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WAR CLAIMS COMMISSION,
Washington, D. C., June 2, 1954.
House of Representatives, Washington, D. C.
The purpose of this bill is to extend to members of the Armed Forces of the United States captured and held as prisoners of war in Korea comparable per diem benefits paid to prisoners of war in World War II pursuant to sections 5 and 6 of the War Claims Act of 1948, as amended. It is identical in every respect with the bill, H. R. 6923 upon which the War Claims Commission, under date of April 9, 1954, submitted to your Committee a favorable report subject to certain proposed modifications. Like H. R. 6923, the subject bilī authorizes compensation to any prisoner of war, as defined in the bill, at the rate of $2.50 per day for each day he was a prisoner of war and for which he alleges and proves, in a manner acceptable to the War Claims Commission, that he suffered any inhumane treatment, as defined in the bill, or was not furnished with the quantity or quality of food to which he was entitled as a war prisoner under the terms of the Geneva Convention of July 27, 1929. Payments at the same per diem rates of $2.50 as provided for in H. R. 6923, would be made to certain eligible survivors of a prisoner of war who, himself, would have been eligible if he had lived.
The War Claims Commission has not only reported favorably, with certain proposed modifications, on the identical bill, H. R. 6923, but has submitted favorable reports, also subject to certain proposed modifications, on H. R. 8076, H. R. 9094, S. 2224 and S. 2605. The views and comments of the War Claims Commission with respect to H. R. 6923, and the proposed changes in the language of that bill will apply without variation to the subject bill. Favorable action by the committee on any one of these measures would accomplish the objectives of each. The Commission recommends, therefore, favorable action on H. R. 9234, subject to the same recommendations made with respect to H. R. 6923. It is believed, however, that favorable consideration of H. R. 9094, in which the previous recommendations of the Commission have been incorporated, will accomplish the objectives of H. R. 9234.
Advice was received from the Bureau of the Budget under date of April 8, 1954, with respect to a report on an identical bill, H. R. 6923, 83d Congress, that there would be no objection to the submission of that report. Sincerely yours,
WHITNEY GILLILLAND, Chairman.
DEPARTMENT OF JUSTICE,
Washington, D. C., June 21, 1954.
House of Representatives, Washington, D. C.
The bill would add a new section 6A to the War Claims Act of 1948, as amended (50 U. S. C. App. 2001 et seq.), for the purpose of authorizing the payment of compensation to members of the United States military and naval forces who were captured by hostile forces in Korea. The benefits under this bill would be similar to those paid to military and naval personnel captured by enemy forces during World War II. Compensation would be paid at the rate of $2.50 for each day a prisoner of war underwent forced uncompensated labor, suffered inhumane treatment, or received substandard food contrary to provisions of the Geneva Convention of 1929. No more than $2.50 could be paid to one prisoner of war with respect to any 1 day. In the event of the death of a person entitled to compensation, payment would be made to or for the benefit of certain specified survivors.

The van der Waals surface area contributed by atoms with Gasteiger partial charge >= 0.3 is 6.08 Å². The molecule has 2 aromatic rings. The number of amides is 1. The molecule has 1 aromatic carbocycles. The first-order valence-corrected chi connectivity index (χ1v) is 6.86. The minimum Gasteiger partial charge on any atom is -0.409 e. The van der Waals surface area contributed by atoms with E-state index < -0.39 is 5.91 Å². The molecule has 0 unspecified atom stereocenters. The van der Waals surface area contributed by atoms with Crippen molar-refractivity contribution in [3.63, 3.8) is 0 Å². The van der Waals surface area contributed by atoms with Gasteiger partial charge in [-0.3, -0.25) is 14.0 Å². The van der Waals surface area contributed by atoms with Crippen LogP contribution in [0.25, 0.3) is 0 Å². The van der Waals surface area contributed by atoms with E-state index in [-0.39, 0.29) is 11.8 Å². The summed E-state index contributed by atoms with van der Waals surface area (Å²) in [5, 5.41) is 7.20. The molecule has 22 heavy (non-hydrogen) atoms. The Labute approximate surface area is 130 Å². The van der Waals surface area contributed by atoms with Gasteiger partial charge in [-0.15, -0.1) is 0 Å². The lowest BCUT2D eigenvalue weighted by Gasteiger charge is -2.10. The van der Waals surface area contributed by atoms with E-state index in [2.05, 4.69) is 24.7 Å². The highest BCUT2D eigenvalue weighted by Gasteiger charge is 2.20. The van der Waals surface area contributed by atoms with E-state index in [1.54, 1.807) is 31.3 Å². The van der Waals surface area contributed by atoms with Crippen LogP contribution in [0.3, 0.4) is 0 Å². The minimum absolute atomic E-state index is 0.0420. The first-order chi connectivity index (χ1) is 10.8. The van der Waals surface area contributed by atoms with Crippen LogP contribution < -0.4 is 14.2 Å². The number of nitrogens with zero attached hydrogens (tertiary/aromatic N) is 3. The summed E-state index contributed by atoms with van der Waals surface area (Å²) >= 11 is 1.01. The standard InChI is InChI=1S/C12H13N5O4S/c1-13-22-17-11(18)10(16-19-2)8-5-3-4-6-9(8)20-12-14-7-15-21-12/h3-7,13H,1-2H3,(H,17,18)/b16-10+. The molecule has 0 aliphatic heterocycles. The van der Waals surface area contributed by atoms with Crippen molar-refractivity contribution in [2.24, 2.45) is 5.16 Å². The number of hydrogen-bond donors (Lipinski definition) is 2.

The bill directs that claims allowed under its provisions should be paid out of the War Claims Fund and by subsection (e) authorizes “to be appropriated to the War Claims Fund established by section 13 of this Act such sums as may be necessary to carry out this section (6A).” The War Claims Fund at present
consists of the net proceeds of German and Japanese property vested during and after World War II under the Trading With the Enemy Act, as amended, and not subject to return under that act.
Whether the claims and benefits provided by the bill should be authorized involve questions of policy on which the Department of Justice prefers to make no recommendation. However, it is noted that although the bill would authorize the payment of benefits thereunder from specially appropriated funds it does not specifically provide for the payment of administrative expenses. If the bill is to be given favorable consideration it should be amended so as to make certain that not only the benefits payable to claimants thereunder would be financed by appropriated funds rather than from vested German and Japanese assets, but also that the portion of administrative expenses of the War Claims Commission attributable to the performance of its functions in carrying out the provisions of the bill would be financed in the same manner.
The Bureau of the Budget has advised that while there is no objection to the submission of this report, the Bureau of the Budget favors the enactment of another bill (H. R. 9094) having a similar purpose, in lieu of this bill, and that its position in this respect was indicated in a letter dated June 9, 1954, to your committee on this bill. Sincerely,
WILLIAM P. ROGERS, Deputy Attorney General.
GENERAL COUNSEL, TREASURY DEPARTMENT,
Washington, D. C., June 2, 1954. Hon. CHARLES A. WOLVERTON, Chairman, Committee on Interstate and Foreign Commerce,
House of Representatives, Washington, D. C. MY DEAR MR. CHAIRMAN: Reference is made to your request for the views of this Department on H. R. 9234, to extend certain benefits of the War Claims Act of 1948 to Korean prisoners of war.